Internal Auditors: More Than Cybersecurity Police Auditors: More Than Cybersecurity Police<p>​​New guidance announced by the U.S. Securities and Exchange Commission last week is raising the bar on how publicly traded companies report on their handling of one of the top challenges facing every organization — cybersecurity.</p><p>The new cyber-risk guidance, an evolution of guidance first released by the regulator in 2011, boosts reporting requirements in various ways, from disclosures about board involvement in cyber-risk oversight to enhancing internal reporting procedures that more effectively determine when cyber issues rise to the level of materiality and, therefore, should be reported publicly. The new guidelines inevitably will create new compliance challenges and, with that, additional need for internal audit to provide assurance on those compliance efforts.</p><p>The new U.S. rules, along with the upcoming deadline to meet strict European Union guidelines on data protection, are high-profile examples of where internal audit can provide important assurance on information technology (IT). </p><p>But it is important, indeed crucial, for organizations to understand that management of cyber risks and data protection are only part of the overall IT governance picture and that internal audit can and should play a larger role than simply acting as the cybersecurity police.</p><p>A recently published IIA <a href="">Global Technology Audit Guide (GTAG)</a> provides direction and insight on internal audit's approach to auditing IT governance. The GTAG's executive summary captures the benefits of strong IT governance and describes how proper IT governance can help organizations achieve their goals.</p><p>From the GTAG executive summary:</p><p><span class="ms-rteStyle-BQ">"Effective IT governance contributes to control efficiency and effectiveness​​​​​, and allows the organization's investment in IT to realize both financial and nonfinancial benefits. Often when controls are poorly designed or deficient, a root cause is weak or ineffective IT governance." </span></p><p>The benefits of effective IT governance are significant. In addition to aligning IT strategies with organizational objectives, it helps identify and properly manage risks; optimizes IT investments to deliver value; defines, measures, and reports on IT performance using meaningful metrics; and helps manage IT resources.</p><p>Sound IT governance helps organizations address IT challenges, such as the growing complexity of IT environments, growing use of data to make business decisions, and, as previously discussed, the growing number of laws and regulations associated with the threat of cyberattacks.</p><p>As with all governance issues, internal audit is uniquely positioned to give management and the board a clear-eyed assessment on the effectiveness and efficiency of the processes and structures that make up IT governance.</p><p>The GTAG provides valuable insights on how responsibilities of multiple governance structures within the organization can overlap. For example, corporate governance oversees conformance processes and is involved in compliance and business governance oversees performance processes.</p><p>The key is for internal audit to examine — and to help management and the board understand — the interplay among all three governance structures and not view IT governance as somehow separate and apart. A key message from the GTAG captures this well:</p><p><span class="ms-rteStyle-BQ">"Alignment of organizational objectives and IT is more about governance and less about technology. Governance assures alternatives are evaluated, execution is appropriately directed, and risk and performance are monitored."</span></p><p>The GTAG provides internal auditors the tools and techniques to build work programs and perform engagements involving IT governance. These include a step-by-step description of engagement planning, from understanding the context and purpose of the engagement to reporting results. Additionally, five appendices provide related IIA standards and guidance, a glossary of key terms, a sample internal controls questionnaire, a risk and controls matrix, and a list of additional resources.</p><p>It is important to emphasize that having a well-developed IT governance audit program in place will help integrate IT into the overall governance strategy and take the mystery out of IT, which often contributes to poor IT controls. It also will help position organizations to respond quickly and efficiently to changes in regulations or IT-related risks.</p><p>The current scramble to meet upcoming European Union rules on data protection suggest that not enough organizations are taking a comprehensive approach to IT governance. Indeed, those troubles were clearly reflected in an August survey by DocsCorp, reported in <a href="">The Current State of GDPR Readiness</a>. The survey found 43 percent of respondents from Europe and the United Kingdom identified financial penalties for noncompliance as their biggest concern with the new rules. In Canada and the United States, the survey found 73 percent of respondents had yet to start preparing for the new rules and 54 percent were unaware of the May 25 compliance deadline.</p><p>I encourage every chief audit executive to download and review the new GTAG and discuss IT governance with their management and boards. Providing an accurate and unbiased assessment of how IT operates within the organization is another example of where internal audit can add value and help organizations achieve their goals.</p><p>As always, I look forward to your comments.​</p>Richard Chambers0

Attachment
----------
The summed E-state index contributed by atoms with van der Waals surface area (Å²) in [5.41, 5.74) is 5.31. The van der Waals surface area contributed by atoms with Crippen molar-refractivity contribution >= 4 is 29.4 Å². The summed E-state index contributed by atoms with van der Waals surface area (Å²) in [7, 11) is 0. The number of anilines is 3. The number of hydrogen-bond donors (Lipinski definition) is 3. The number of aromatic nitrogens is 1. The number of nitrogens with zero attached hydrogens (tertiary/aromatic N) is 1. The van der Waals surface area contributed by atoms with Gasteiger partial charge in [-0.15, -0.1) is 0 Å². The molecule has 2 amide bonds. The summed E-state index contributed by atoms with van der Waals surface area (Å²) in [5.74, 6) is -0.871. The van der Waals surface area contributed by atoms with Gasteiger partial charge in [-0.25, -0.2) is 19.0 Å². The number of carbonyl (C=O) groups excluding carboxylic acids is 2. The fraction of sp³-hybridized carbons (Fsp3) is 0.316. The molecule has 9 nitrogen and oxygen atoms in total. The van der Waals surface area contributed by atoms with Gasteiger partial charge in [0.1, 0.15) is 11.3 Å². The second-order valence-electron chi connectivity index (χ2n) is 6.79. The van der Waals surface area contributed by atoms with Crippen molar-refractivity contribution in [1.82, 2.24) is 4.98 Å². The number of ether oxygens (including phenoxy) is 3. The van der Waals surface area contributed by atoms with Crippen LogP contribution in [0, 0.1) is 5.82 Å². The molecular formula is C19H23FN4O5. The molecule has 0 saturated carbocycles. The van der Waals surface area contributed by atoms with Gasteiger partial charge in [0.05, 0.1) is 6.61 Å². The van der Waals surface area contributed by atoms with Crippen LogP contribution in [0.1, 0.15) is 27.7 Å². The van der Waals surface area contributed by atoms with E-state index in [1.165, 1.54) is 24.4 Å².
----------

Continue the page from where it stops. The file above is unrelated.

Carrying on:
The Runaway Threat of Identity Fraud Runaway Threat of Identity Fraud<p>​​​​Just a reminder: The European Union's Global Data Protection Regulation (GDPR) takes effect on May 25. The new regulation ​enacts strict rules requiring organizations to protect consumer data, and it applies to any organization worldwide that gathers data on EU consumers. The aim is to protect the privacy of consumers and to combat identity theft and fraud.</p><p>Now here's another reminder: Identity fraud is getting worse. In the U.S., 16.7 million consumers were victims of identity fraud in 2017, up 8 percent from 2016, according to Javelin Strategy & Research's <a href="" target="_blank">2018 Identity Fraud Study</a>. That's one out of every 15 U.S. consumers. Javelin surveyed 5,000 U.S. adults for the study.</p><p>What's the bottom line for internal auditors and their organizations? It's time to get serious about protecting consumer data. </p><p>"2017 was a runaway year for fraudsters, and with the amount of valid information they have on consumers, their attacks are just getting more complex," says Al Pascual, senior vice president and research director at San Francisco-based Javelin.</p><p>The Javelin report makes a distinction between identity theft and identity fraud. Identity theft is unauthorized access to personal information, such as through a data breach. Identity fraud happens when that personal information is used for financial gain.</p><h2>A New Target</h2><p>The nature of identity theft and fraud shifted in 2017, the report notes. For the first time, more Social Security numbers were stolen than credit card numbers. Last year's massive Equifax hack was the most glaring example. Those Social Security numbers make it easy for criminals to open accounts in a victim's name or to take over their existing accounts. </p><p>Javelin says account takeover was one of two drivers of identity fraud last year, along with existing noncard fraud. Account takeover tripled, with $5.1 billion in losses, a 120 percent increase over 2016. This type of fraud is particularly costly for consumers, who spend on average $290 and 16 hours to resolve incidents.</p><p>Small wonder then that consumers "shift the perceived responsibility for preventing fraud from themselves to other entities, such as their financial institution or the companies storing their data," as Javelin's press release notes. Respondents rate security breaches at companies as the top identity-related threat, with 63 percent saying they are "very" or "extremely" concerned about such incidents. Nearly two-thirds of victims say breach notifications don't protect them and are just a way for organizations to avoid legal trouble. </p><h2>Going Online</h2><p>Another trend is identity fraud has moved online in response to the introduction of EMV chip cards in the U.S. Credit and bank cards with these chips make it harder for fraudsters to use stolen cards in person, but they still can be used online, where many people shop. Indeed, card-not-present fraud is 81 percent more likely than point-of-sale fraud, Javelin reports.</p><p>These frauds are becoming more sophisticated, too, according to Javelin. For example, fraudsters opened intermediary accounts in the names of 1.5 million victims of existing card frauds. Such accounts include email payment services such as PayPal or accounts with online merchants.</p><h2>Protecting Consumers</h2><p>Javelin's recommendations for preventing identity fraud focus more on what consumers can do to protect themselves, including:</p><ul><li>Using two-factor authentication.</li><li>Securing devices.</li><li>Putting a security freeze on credit reports to prevent accounts from being opened.</li><li>Signing up for account alerts.</li><li>Setting controls to prevent unauthorized online transactions.</li></ul><p> <br> </p><p>Such vigilance can help, but consumers expect financial institutions, retailers, and others they do business with to protect their information. Now they have a powerful ally in the GDPR, which puts responsibility squarely on businesses.</p><p>The GDPR requires organizations to provide a reasonable level of protection for personal data and mandates that they notify data protection authorities within 72 hours when consumer records have been breached. Compare that with some recent U.S. breaches in which several weeks passed between when the incident was discovered and the time when the organization disclosed it. </p><p>GDPR regulators can punish organizations that don't comply harshly. Fines can run up to 4 percent of an organization's annual turnover up to €20 million ($24.6 million). If protecting customers' personal data isn't a priority in itself, the potential financial penalties should raise the stakes for organizations.​</p><p> <br> </p>Tim McCollum0

  • Gleim-cia-changes-webinar_June 18-30_PRemium 1
  • SCCE 2018 June 19-30_Premium 2
  • IIA CIALS-CIA-Learning_June 2018_Premium 3